Starting out with your own personal finance?
You just graduated from school and got accepted to your first real job. You’re excited to start your career and start making lots and lots of money and become financially independent. So, now what? where do you start?
First things first
Before you go off buying a brand new car and going on a month-long trip to Europe with your first paycheck, think about insuring yourself against unforeseen circumstances such as a layoff or unexpected expenses such as medical bills or accidents. The need for establishing and funding an emergency fund should be #1 priority.
This emergency fund allows for time to recuperate from any unforeseen emergencies (hence the name of the account) that may require a large amount of cash at one time. This can be for sudden loss of income due to termination, illness, accident where you would need the money to sustain living (housing, food, etc), or can be for sudden expensive medical bills or other unexpected costs that may occur such as funeral costs, car accidents, etc. This allows for time to find a new job, heal and get better from an illness, and to be able to slowly build the emergency fund back up without having to dip into savings or racking up credit card debt.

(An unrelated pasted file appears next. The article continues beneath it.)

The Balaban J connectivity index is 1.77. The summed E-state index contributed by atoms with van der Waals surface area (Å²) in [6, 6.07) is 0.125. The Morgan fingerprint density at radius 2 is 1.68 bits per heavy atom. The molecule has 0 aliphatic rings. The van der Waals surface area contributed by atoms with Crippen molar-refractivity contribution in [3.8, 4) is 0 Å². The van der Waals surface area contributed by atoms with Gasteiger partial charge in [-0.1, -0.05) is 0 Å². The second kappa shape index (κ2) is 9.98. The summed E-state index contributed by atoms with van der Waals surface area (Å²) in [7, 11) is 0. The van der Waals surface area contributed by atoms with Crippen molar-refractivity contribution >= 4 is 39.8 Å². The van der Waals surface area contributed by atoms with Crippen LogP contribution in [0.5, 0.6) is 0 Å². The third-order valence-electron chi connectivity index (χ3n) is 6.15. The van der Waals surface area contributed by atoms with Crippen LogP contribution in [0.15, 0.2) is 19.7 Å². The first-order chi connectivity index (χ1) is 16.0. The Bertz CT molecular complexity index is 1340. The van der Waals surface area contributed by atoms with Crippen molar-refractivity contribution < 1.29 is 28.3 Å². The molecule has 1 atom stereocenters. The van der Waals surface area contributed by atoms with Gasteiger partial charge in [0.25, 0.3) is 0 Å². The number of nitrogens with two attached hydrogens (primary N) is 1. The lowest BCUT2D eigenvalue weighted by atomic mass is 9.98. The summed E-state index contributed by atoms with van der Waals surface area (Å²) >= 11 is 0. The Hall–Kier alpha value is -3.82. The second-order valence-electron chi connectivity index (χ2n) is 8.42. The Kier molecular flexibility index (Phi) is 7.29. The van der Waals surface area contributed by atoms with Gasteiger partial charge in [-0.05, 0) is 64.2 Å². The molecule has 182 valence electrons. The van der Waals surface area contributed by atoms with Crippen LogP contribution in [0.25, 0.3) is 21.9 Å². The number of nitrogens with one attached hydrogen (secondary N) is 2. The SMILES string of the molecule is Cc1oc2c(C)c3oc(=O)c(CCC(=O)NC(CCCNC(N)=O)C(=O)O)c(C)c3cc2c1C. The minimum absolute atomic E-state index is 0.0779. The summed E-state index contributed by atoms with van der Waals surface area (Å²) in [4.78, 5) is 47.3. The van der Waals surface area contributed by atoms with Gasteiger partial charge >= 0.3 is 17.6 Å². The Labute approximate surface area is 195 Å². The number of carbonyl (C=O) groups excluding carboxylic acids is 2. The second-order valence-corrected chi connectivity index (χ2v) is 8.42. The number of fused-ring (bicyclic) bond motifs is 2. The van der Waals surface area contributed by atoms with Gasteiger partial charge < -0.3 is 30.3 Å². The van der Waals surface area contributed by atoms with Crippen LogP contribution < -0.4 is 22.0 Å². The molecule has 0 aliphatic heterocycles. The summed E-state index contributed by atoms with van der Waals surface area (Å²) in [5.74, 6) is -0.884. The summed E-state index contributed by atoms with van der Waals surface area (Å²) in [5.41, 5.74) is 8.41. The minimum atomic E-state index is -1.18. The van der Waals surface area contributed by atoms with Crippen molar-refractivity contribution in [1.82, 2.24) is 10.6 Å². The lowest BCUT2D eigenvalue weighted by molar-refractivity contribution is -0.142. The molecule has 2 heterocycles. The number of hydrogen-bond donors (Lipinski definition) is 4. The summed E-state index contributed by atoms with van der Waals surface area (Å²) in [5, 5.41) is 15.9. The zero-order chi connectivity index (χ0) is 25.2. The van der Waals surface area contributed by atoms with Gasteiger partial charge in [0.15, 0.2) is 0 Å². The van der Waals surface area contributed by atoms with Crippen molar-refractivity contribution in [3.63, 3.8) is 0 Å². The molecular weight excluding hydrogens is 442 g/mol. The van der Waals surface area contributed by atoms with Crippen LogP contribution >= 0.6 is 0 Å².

How much is enough?
The next question is generally, “how much should I have saved in an emergency account?”
That number will vary from person to person or family to family because everybody will have unique spending habits and monthly expenses. It is generally recommended to have 3 to 6 months of expenses stashed away in an account strictly for emergency uses only.
First, you need to figure out how much money you spend each month.
Other expenses: $150
In the above example, $1,850 would be your monthly expenses. Start by saving up one month’s worth of expenses, and it can only go up from there.
You can start by putting a little bit of money aside each month into an account that you never touch. Any amount you can spare would be a great start. Setting automatic transfers every month will make this easier and you probably won’t even miss the money that’s being put away for your rainy day fund.
Once you hit your mark of one month’s worth of expenses, go for two, until you save up to six months worth.
After you’ve set up your emergency fund, you can start paying down debt to start your journey to becoming financially free.